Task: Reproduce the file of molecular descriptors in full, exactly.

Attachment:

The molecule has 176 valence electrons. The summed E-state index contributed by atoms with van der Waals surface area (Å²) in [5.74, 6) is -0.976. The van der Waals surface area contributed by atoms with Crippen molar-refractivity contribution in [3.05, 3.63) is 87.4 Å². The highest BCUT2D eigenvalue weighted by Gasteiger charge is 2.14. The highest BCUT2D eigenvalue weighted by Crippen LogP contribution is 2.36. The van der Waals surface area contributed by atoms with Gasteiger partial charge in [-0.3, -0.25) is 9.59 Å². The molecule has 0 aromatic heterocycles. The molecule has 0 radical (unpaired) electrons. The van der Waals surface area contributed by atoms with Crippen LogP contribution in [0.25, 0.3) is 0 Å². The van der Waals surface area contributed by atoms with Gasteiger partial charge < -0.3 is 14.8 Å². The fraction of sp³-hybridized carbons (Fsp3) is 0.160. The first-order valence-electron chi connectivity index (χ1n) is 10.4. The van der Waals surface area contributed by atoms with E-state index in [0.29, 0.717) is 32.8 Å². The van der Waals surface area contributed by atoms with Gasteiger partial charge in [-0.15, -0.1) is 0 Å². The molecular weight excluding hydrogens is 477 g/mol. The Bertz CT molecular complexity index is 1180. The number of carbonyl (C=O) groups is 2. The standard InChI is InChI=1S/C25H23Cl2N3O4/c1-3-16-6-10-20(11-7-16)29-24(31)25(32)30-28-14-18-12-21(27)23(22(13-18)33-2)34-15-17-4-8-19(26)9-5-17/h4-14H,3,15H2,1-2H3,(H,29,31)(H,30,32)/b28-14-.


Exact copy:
The molecule has 176 valence electrons. The summed E-state index contributed by atoms with van der Waals surface area (Å²) in [5.74, 6) is -0.976. The van der Waals surface area contributed by atoms with Crippen molar-refractivity contribution in [3.05, 3.63) is 87.4 Å². The highest BCUT2D eigenvalue weighted by Gasteiger charge is 2.14. The highest BCUT2D eigenvalue weighted by Crippen LogP contribution is 2.36. The van der Waals surface area contributed by atoms with Gasteiger partial charge in [-0.3, -0.25) is 9.59 Å². The molecule has 0 aromatic heterocycles. The molecule has 0 radical (unpaired) electrons. The van der Waals surface area contributed by atoms with Crippen LogP contribution in [0.25, 0.3) is 0 Å². The van der Waals surface area contributed by atoms with Gasteiger partial charge < -0.3 is 14.8 Å². The fraction of sp³-hybridized carbons (Fsp3) is 0.160. The first-order valence-electron chi connectivity index (χ1n) is 10.4. The van der Waals surface area contributed by atoms with E-state index in [0.29, 0.717) is 32.8 Å². The van der Waals surface area contributed by atoms with Gasteiger partial charge in [-0.15, -0.1) is 0 Å². The molecular weight excluding hydrogens is 477 g/mol. The Bertz CT molecular complexity index is 1180. The number of carbonyl (C=O) groups is 2. The standard InChI is InChI=1S/C25H23Cl2N3O4/c1-3-16-6-10-20(11-7-16)29-24(31)25(32)30-28-14-18-12-21(27)23(22(13-18)33-2)34-15-17-4-8-19(26)9-5-17/h4-14H,3,15H2,1-2H3,(H,29,31)(H,30,32)/b28-14-.